Bridge of the Gods
|Locale||Cascade Locks, Oregon / Skamania County, Washington|
|Maintained by||Port of Cascade Locks|
|Design||Cantilever through truss|
|Total length||1,856 ft (565 m)|
|Longest span||706 ft (215 m)|
|Clearance below||140 feet (43 m)|
|Daily traffic||3,732 (2014)|
|Toll||Cars $3.00 (both directions)|
The Bridge of the Gods is a steel truss cantilever bridge that spans the Columbia River between Cascade Locks, Oregon, and Washington state near North Bonneville. It is approximately 40 miles (64 km) east of Portland, Oregon, and 4 miles (6.4 km) upriver from Bonneville Dam. It is a toll bridge operated by the Port of Cascade Locks.
The bridge was completed by the Wauna Toll Bridge Company and opened in 1926 at a length of 1,127 feet (344 m). The higher river levels resulting from the construction of the Bonneville Dam required the bridge to be further elevated by 44 feet (13 m) in 1938 and extended to its current length of 1,858 feet (566 m). The Columbia River Bridge Company of Spokane, Washington, acquired ownership of the bridge in 1953 for $735,000 (equivalent to $8.04 million today). The Port of Cascade Locks purchased the bridge with $950,000 (or $9.3 million today) in revenue bonds, issued on November 1, 1961. The Port of Cascade Locks Commission owns and operates the bridge still today.
Onlookers in September 1927 saw Charles Lindbergh fly the Spirit of St. Louis from Portland low over the new bridge and then, in a bit of barnstorming, make a 180 degree turn and fly back under the bridge, continuing to the Portland Airport, then on Swan Island.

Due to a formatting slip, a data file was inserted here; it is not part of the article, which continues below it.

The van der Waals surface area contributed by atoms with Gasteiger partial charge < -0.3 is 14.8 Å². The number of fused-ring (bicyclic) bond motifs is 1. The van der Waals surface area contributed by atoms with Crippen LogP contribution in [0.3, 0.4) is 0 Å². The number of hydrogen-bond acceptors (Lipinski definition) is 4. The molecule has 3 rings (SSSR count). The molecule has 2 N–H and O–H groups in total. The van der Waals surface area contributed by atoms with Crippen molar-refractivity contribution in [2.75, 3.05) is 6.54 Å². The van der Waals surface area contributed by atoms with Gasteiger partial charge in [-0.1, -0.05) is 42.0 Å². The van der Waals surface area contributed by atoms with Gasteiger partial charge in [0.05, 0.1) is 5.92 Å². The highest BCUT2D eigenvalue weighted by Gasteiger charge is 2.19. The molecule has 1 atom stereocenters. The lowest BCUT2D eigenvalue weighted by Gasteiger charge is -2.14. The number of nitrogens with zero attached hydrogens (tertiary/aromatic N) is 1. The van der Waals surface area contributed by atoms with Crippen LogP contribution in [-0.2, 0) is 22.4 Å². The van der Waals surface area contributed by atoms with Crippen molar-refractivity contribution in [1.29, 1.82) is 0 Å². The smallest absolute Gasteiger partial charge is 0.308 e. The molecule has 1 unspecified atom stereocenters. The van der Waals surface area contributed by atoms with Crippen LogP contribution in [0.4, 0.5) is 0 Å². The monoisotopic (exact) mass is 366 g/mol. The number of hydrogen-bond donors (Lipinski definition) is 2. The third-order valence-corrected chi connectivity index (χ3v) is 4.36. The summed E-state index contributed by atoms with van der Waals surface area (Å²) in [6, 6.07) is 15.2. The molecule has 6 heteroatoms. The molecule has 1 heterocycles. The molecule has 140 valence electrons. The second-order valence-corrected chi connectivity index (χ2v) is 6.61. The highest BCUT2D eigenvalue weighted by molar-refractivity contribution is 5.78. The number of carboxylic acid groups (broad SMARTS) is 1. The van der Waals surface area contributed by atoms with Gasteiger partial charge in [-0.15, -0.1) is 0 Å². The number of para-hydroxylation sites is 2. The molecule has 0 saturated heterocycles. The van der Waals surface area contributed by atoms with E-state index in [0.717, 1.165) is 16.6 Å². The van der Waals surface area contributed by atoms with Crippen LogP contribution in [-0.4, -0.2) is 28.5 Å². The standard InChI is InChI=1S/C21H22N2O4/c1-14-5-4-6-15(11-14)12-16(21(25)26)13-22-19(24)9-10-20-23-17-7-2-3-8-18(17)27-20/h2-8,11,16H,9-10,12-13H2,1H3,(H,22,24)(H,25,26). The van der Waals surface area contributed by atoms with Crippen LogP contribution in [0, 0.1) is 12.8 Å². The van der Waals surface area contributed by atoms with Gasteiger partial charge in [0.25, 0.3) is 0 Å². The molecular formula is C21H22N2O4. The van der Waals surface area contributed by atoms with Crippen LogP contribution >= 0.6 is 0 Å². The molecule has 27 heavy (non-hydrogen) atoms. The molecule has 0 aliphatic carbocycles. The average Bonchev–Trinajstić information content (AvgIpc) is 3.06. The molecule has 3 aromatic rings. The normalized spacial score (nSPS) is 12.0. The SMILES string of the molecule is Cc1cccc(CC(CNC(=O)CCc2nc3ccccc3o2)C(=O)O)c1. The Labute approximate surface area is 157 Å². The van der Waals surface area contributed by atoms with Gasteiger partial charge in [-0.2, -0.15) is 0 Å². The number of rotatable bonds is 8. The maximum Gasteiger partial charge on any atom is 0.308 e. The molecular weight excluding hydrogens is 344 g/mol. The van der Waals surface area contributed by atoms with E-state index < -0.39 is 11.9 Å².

- "Bridge of the Gods". Port of Cascade Locks. Retrieved August 26, 2013.
- "WSDOT Annual Traffic Report, 2014" (PDF). Washington State Department of Transportation. Archived from the original (PDF) on September 21, 2021. Retrieved January 30, 2016.
- "Lewis & Clark National Historic Trail: Bridge of the Gods, Part 1". US National Park Service. Retrieved November 24, 2020.
Strange trivia fact: In September 1927, Charles Lindbergh flew up the gorge from Portland in the "Spirit of St. Louis," passing low over the newly-built Bridge of the Gods.
- PortofCascadeLocks. "Bridge of the Gods". Port of Cascade Locks. Retrieved 2019-03-02.
- "Bridge of Gods changes hands". The Spokesman-Review. Spokane, Wash. February 19, 1953. p. 7. Retrieved August 26, 2013.
- 1634–1699: McCusker, J. J. (1997). How Much Is That in Real Money? A Historical Price Index for Use as a Deflator of Money Values in the Economy of the United States: Addenda et Corrigenda (PDF). American Antiquarian Society. 1700–1799: McCusker, J. J. (1992). How Much Is That in Real Money? A Historical Price Index for Use as a Deflator of Money Values in the Economy of the United States (PDF). American Antiquarian Society. 1800–present: Federal Reserve Bank of Minneapolis. "Consumer Price Index (estimate) 1800–". Retrieved May 28, 2023.
- The bridge deck itself lies at ~180 feet above sea level, with the water below at ~77 feet. South West of the bridge, the trail declines slightly in elevation. According to Halfmile's 2018 PCT track with Google Earth's elevation data, the lowest point is at 110 ft near Wauna Lake Road, about a mile past the bridge.
- "Bridge of the Gods toll increases July 1, 'Wild' movie to blame". KATU. June 30, 2016. Retrieved June 18, 2018.